However, could it just be that Google is about to save the ad industry and publishers from themselves? Could Apple be playing its part too? Both have vowed that future version of their browsers, Chrome and Safari, will come equipped to filter out bad ads. A lot was said about ad blocking when their announcement were made a couple of weeks ago, but that doesn't seem to be the intention at all -- you'll still need to download an add-on to attempt to block all ads.
No, from what I've read -- including statements from the companies and their interpretation by industry insiders -- all that's going to happen is bad ads will be filtered out. It's a little like asking your browser to block pop ups and then all the annoying formats that have been developed since.
Why filter at the browser, some might ask? Can't we just go to decent sites that would never cover up their content with an ad? Well, the trouble is, even the so-called "good guys" are among the worst offenders.
Which brings me to my favourite gripe, autoplay video ads. Just about every tabloid does these, but I've also be known to search around a broadsheet site looking for the offending video. Publishers have become very adept at hiding where they are. The Express, you can take a bow here on my podium of villains. Honestly, just try going to the paper's site, open a few windows and then try to find out where on each page lies the autoplay ad that's just drowned out any conversation office colleagues are trying to have around you.
The important thing is we have the Coalition for Better Ads and the WFA's Project Reconnect, which are looking at the most annoying types of advertising so publishers can be advised to stop offering them or, as we now see happening, browsers can be rolled out that block them.
This is a better solution than downloading an ad blocker and whitelisting companies you trust, or publishers paying to appear on a pre-set whitelist. Tackling bad ads at the browser level allows business to go on as usual with decent ads allowed through. It's a little like having security on the door, scanning for prohibited items, so the party can go inside more safely.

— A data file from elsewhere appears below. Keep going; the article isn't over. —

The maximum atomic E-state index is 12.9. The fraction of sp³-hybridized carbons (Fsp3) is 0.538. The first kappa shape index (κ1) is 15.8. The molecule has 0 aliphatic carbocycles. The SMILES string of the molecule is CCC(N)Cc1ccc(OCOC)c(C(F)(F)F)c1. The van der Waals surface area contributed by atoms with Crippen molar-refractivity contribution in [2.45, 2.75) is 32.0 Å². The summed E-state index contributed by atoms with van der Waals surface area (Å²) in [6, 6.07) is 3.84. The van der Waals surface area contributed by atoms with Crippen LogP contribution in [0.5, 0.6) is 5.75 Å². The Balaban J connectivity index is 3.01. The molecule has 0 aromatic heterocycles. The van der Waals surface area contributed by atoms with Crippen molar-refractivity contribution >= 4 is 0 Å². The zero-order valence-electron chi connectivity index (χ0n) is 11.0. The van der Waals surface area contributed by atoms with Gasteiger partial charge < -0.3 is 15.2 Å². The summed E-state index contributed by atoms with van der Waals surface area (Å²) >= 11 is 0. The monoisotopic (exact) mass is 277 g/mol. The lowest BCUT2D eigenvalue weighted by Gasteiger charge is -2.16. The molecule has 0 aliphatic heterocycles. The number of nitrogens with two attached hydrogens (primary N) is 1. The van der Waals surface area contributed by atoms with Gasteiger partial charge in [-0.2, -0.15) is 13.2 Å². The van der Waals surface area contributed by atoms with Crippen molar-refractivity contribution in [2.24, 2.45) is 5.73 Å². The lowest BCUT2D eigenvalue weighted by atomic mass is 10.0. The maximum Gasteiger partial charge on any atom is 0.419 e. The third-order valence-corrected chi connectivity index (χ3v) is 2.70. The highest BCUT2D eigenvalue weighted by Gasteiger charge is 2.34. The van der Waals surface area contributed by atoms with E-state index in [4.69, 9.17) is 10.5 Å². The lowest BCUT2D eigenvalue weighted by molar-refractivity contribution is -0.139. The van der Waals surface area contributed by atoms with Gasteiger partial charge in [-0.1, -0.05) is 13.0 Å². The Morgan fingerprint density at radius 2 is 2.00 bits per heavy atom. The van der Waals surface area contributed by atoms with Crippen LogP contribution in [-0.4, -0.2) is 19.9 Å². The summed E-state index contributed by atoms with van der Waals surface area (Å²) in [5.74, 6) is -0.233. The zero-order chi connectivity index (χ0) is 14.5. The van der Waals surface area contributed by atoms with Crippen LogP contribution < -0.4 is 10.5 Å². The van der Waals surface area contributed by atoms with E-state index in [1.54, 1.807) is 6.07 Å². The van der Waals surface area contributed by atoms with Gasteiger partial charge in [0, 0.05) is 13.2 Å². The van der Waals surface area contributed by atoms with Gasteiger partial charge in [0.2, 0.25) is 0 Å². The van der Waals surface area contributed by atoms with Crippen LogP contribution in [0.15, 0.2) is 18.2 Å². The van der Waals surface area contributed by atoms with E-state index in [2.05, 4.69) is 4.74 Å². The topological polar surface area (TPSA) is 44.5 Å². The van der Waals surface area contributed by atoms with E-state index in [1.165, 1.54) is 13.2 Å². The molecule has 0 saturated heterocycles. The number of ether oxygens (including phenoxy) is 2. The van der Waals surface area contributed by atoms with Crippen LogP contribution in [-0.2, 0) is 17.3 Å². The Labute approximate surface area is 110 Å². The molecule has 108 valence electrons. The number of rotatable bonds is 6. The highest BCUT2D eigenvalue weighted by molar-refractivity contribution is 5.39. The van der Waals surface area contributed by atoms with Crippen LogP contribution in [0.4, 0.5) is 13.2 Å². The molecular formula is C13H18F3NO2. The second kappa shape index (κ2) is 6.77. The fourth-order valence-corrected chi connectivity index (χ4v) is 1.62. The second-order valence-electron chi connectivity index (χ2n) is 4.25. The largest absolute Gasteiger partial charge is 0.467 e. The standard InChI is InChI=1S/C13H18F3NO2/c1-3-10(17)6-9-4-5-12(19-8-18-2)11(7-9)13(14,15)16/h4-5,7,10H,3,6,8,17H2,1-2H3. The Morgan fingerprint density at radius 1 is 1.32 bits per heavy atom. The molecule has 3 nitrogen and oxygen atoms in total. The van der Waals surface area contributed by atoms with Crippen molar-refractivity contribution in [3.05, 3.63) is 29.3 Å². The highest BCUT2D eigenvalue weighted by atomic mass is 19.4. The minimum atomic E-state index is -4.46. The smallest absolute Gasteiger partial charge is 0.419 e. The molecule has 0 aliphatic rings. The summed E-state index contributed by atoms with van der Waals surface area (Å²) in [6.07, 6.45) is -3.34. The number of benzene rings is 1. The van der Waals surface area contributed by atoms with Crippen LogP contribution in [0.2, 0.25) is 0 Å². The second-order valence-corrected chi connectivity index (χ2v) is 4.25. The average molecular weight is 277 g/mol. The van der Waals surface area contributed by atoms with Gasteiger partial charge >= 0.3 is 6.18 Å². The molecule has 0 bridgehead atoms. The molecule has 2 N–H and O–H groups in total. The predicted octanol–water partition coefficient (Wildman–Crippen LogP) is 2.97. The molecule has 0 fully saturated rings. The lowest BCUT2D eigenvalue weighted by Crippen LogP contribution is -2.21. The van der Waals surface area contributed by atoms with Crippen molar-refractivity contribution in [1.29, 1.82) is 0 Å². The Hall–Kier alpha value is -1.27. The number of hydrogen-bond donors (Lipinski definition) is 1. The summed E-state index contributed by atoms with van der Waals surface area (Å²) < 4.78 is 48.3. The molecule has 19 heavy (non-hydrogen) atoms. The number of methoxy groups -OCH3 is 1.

So in this instance, I think Google and Apple are undoubtedly helping to save the digital marketing and media industries from rogue operators, but most importantly, from themselves.
Ad-blocker growth rates are slowing down as overall user numbers begin to plateau, so we have clearly reached a point at which those who would consider blocking may be put off by the hassle of downloading a browser add-on or are put off by the likelihood it will curtail how much content they can view.
So the beast we're fighting is showing signs of tiring by taking away even more of its power, by preventing people from getting so fed up with ads they block, we can only inch closer to victory.
I'm not sure I get how Google and Apple are saving "the ad industry", Sean, if by ad industry you mean the advertisers. What they are trying to do is remove a grating stumbling block which hinders the ad sellers and scares away advertisers, with self-interest being a major motivation. One might argue that digital media---despite its many, many self-created issues---is so vital to advertising success that the fact that a small percfentage of ads are placed adjacent to "offensive" material could cause most or all advertisers to abandon the digital medium entirely---but that is very hard to believe. Even if it were the case, I suspect that most advertisers will scontinue to use non-digital media with whatever success their skill at crafting ad messages and media buying affords them. After all, despite the widely publicized "ad spending" tallies showing to gillible innocents that digital has "surpassed" traditional media and, especially TV, the reality is that a typical TV branding advertiser alocates only 5-10% of his/her media budget to digital, not 75-90%----so we can rest easy. No matter how the problem of "offensive content" is dealt with by digital ad sellers, the branding advertising business will soldier on and is not endangered by this nasty, but small, irritant.
Chrome has greater than 50% share of the browser market. This is clearly a move to squeeze out the other networks. Otherwise, why wouldn't Google just use user on-page behaviour to penalise publishers that displayed annoying ads? By focusing on the user it trains publishers to steer away from annoying and disruptive ads.
One thing for sure, Google will continue to attack other ad networks that threaten their market share. Advertisers should aim to create a strong Google strategy. I created this cost-per-click estimator to help businesses get started with their Google ad strategy: Google cost-per-click estimator